Antique Code Show So as Witcher 3: The Wild Hunt stakes its claim as RPG of the millennium, I figured it’s time to look back on a turn-based fantasy questing classic of yesteryear, which definitely doesn’t feature any stuffed unicorn sex.
Hunt the sceptre: King's Bounty makes a splash
King’s Bounty is a turn-based strategy/adventure developed in 1990 by New World Computing. The game is invariably mentioned in the same breath as – and is seen as the progenitor to – Heroes of Might and Magic, a popular turn-based franchise also developed by Jon Van Caneghem but eventually sold off to Ubisoft.
King’s Bounty was eventually released on a number of platforms. I had the SEGA Genesis port, though following discussions in the pub, I was surprised how many people played the DOS version.
The plot of King’s Bounty involves King Maximus ordering my character – a knight, paladin (I’d usually choose a paladin), barbarian or a sorceress – to seek out the Sceptre of Order. This symbolic staff has unfortunately fallen into the ghastly grip of gigantic dragon Arech Dragonbreath and his army of darkness.
"You must restore my kingdom. I, too, must be restored. I am tied to this land and as it dies, so do I. My days here are numbered. You must recover the Sceptre if I and my land are to live.”
Mission creep: 600 days to go...
It turns out that I have to search the game’s four continents to seek out pieces of a map (there’s 25 to be found) that will reveal the sceptre’s location. All sounds a bit l-o-n-g but you don’t have to take on this quest alone. Fundamentally, the gameplay was about levelling to get new creatures to control. My Kings’ Bounty tip of the day: watch out for those out-of-control Ghosts.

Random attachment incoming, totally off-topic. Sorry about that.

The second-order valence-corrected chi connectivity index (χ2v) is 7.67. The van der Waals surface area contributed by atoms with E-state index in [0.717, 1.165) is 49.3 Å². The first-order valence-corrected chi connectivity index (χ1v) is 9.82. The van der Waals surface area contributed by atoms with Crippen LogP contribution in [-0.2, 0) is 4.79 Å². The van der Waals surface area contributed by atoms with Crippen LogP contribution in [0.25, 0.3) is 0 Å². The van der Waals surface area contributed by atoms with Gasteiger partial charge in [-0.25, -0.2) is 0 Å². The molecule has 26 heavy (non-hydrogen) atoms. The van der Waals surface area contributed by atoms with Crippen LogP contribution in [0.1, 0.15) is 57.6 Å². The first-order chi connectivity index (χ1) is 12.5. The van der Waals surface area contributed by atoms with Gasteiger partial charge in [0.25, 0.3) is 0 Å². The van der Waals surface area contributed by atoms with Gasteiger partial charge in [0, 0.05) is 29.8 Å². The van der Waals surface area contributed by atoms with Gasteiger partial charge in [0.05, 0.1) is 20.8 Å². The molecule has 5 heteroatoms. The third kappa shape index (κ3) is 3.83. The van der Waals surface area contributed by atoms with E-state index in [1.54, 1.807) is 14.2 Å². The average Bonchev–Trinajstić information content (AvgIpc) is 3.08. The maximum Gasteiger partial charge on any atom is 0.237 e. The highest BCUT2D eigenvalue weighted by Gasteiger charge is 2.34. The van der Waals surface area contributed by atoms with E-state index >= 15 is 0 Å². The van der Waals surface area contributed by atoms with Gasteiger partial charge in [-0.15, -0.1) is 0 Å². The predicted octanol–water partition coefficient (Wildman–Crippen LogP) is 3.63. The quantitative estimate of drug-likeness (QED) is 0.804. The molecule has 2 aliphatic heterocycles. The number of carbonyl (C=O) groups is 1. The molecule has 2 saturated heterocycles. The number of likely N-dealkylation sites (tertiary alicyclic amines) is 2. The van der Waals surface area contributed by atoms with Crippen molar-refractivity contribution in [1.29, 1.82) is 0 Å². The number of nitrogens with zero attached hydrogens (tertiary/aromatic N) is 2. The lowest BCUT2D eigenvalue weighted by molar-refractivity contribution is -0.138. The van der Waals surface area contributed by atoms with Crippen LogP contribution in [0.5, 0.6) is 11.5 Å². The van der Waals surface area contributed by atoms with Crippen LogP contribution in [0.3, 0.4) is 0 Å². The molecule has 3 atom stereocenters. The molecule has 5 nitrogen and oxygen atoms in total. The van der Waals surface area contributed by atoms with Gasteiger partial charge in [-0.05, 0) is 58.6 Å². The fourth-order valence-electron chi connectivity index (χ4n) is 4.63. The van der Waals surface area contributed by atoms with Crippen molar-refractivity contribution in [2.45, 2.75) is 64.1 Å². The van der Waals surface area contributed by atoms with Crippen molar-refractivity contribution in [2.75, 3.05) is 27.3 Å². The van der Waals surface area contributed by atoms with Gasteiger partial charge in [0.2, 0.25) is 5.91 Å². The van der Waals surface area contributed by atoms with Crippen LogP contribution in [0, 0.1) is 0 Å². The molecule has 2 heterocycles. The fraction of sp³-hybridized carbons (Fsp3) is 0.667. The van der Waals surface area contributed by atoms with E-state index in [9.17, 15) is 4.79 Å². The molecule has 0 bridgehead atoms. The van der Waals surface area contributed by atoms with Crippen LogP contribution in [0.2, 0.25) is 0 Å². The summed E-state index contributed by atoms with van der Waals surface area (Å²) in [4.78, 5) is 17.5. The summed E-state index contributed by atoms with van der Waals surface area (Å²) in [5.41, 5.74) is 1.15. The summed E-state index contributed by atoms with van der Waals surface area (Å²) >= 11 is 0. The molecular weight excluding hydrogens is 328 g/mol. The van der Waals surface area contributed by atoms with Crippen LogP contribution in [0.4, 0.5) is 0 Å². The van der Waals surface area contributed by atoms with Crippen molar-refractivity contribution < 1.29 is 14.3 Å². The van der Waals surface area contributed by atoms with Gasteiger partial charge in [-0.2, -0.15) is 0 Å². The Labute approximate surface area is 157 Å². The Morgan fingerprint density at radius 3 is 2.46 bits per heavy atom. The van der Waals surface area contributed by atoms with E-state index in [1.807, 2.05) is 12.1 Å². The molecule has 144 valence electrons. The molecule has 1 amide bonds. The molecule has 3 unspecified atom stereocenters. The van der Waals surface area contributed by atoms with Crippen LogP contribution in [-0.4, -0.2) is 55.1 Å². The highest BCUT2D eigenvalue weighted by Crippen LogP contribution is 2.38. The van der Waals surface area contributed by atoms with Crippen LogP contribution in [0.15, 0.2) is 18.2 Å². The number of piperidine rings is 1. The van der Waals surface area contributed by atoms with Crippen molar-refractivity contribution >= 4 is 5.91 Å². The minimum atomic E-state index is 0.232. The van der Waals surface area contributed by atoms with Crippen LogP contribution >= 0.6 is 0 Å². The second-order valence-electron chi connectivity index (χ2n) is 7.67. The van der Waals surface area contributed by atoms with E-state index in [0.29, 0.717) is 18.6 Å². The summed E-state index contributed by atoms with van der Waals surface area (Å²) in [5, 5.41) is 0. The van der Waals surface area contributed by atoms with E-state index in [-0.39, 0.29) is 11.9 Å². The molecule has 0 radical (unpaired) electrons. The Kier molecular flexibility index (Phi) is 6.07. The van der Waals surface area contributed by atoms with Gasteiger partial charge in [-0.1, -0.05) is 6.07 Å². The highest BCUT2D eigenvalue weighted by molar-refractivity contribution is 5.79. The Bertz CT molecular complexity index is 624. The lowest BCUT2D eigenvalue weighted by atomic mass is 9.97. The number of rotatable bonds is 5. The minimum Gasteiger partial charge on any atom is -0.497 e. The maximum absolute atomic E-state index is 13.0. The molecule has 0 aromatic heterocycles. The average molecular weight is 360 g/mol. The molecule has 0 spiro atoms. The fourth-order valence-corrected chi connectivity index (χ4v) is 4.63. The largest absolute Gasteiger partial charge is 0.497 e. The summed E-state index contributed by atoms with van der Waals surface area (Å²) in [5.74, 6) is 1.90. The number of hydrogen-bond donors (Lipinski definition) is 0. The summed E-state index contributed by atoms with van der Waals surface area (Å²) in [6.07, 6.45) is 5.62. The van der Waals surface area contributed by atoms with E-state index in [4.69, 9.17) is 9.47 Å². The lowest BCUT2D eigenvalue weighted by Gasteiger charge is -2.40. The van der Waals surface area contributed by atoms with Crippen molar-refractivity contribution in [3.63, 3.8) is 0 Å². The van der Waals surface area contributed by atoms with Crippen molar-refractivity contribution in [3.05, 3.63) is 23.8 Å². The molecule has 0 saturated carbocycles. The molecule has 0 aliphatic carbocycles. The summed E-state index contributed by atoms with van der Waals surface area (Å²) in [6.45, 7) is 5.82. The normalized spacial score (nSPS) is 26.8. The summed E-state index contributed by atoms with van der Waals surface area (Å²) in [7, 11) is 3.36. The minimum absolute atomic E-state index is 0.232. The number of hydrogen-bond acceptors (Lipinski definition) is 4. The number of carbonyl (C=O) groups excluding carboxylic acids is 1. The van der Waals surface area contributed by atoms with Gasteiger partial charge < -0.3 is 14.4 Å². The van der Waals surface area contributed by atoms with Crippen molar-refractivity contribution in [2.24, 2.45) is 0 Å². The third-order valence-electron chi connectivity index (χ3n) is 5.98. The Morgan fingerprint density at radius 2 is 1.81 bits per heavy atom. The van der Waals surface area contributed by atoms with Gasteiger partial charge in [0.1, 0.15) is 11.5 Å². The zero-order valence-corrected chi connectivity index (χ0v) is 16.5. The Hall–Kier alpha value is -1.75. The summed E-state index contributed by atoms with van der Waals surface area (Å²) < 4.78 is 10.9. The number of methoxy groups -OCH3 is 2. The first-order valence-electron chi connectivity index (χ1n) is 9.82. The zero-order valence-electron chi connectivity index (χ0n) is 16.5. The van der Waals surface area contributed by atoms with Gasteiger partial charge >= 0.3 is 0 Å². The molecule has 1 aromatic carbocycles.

You get a weekly commission from the king and can use it to hire troops for my army. At the king’s castle, where you start off, you can hire standard soldiers, like knights and pikemen. But these guys aren’t hard enough to fight off wandering armies or destroy the strongholds of the villains that the king has placed a bounty on, such as Deathlord Rinaldus Drybone.
As you explore the world, you quickly reach places, over land and sea, where you can hire more powerful and unusual units to join my army. These include skeletons, dwarves, sprites and even giants, all depending on your leadership level.
You need to be constantly on guard though, as different army factions don’t get along and tend to in-fight or ignore orders, leading to chaos. I remember Dwarves not being the best of allies with Goblins or Orcs, and the Undead seemed to get twitchy around pretty much everyone else. I recall peasants having very low morale and being pathetic enough to be generally used as cannon fodder: their pitchforks just don’t cut it against an angry dragon.